[Note: I’m not saying, in the least, that fans shouldn’t weigh in on these issues just because they’re not or never have been professional cycling journalists. Longtime readers know that’s not my way of thinking.]
Late is still early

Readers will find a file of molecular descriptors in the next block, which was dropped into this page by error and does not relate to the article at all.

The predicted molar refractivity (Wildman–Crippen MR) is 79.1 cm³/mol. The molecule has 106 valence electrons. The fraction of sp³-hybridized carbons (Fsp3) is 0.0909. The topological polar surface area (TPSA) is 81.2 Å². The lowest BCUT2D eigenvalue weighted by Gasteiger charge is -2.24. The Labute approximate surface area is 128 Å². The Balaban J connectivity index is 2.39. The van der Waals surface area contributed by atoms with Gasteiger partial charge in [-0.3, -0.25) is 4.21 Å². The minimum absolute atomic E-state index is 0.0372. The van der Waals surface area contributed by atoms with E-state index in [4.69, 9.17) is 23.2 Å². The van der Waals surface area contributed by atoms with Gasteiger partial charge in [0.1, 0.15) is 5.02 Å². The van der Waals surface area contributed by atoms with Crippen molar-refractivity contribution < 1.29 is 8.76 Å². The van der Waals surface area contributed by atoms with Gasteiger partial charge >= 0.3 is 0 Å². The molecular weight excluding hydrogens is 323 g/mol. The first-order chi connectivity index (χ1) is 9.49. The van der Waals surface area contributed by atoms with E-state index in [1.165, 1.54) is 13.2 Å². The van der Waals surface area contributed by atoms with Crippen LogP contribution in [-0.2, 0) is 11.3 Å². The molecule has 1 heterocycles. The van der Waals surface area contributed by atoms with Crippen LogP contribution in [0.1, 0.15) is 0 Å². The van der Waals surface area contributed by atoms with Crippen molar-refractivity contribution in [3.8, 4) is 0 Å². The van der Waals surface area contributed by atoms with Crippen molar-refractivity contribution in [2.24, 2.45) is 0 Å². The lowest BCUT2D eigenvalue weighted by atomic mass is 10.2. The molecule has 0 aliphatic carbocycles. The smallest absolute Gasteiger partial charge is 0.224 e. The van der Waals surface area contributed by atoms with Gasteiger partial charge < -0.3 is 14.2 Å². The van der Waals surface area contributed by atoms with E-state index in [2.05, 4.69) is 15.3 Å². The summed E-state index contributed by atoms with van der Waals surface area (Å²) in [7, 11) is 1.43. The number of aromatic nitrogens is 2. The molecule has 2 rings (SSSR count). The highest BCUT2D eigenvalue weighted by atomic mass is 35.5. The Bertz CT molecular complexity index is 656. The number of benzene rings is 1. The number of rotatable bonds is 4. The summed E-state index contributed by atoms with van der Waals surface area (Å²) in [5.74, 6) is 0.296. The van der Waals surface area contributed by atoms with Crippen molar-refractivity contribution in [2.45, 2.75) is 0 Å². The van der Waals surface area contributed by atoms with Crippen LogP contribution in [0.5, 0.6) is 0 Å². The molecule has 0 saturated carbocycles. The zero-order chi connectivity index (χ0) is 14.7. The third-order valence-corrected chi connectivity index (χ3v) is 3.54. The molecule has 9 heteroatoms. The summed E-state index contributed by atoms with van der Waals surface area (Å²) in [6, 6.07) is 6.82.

Finally, let’s circle back to that oft-heard criticism of Strickland as being late to the “Armstrong Doped” party. Now, I’m not sure, and I admit to not doing my good Google diligence on the matter. But I’m thinking that Strickland may in fact be the early arrival at this particular soiree. Yes, countless members of the citizen media have long since gone on record as believing in their heart of hearts that Armstrong doped. David Walsh and Paul Kimmage, both respected, decorated members of the mainstream press have as well. But among journalists who draw a living from cycling publications, you’d be hard pressed to find an earlier statement on par with Strickland’s. From his contemporaries, there have been indicators of a souring on Armstrong, of rising skepticism: hints dropped on Twitter, markedly less laudatory articles, less favorable recountings of the accusations, and more unequivocal assessments offered in private conversations. But the sort of definitive, “I’ve seen the inside, and I think he did it” that Strickland laid out there – from a senior editor, in print, in a cycling magazine? That is a brave new world.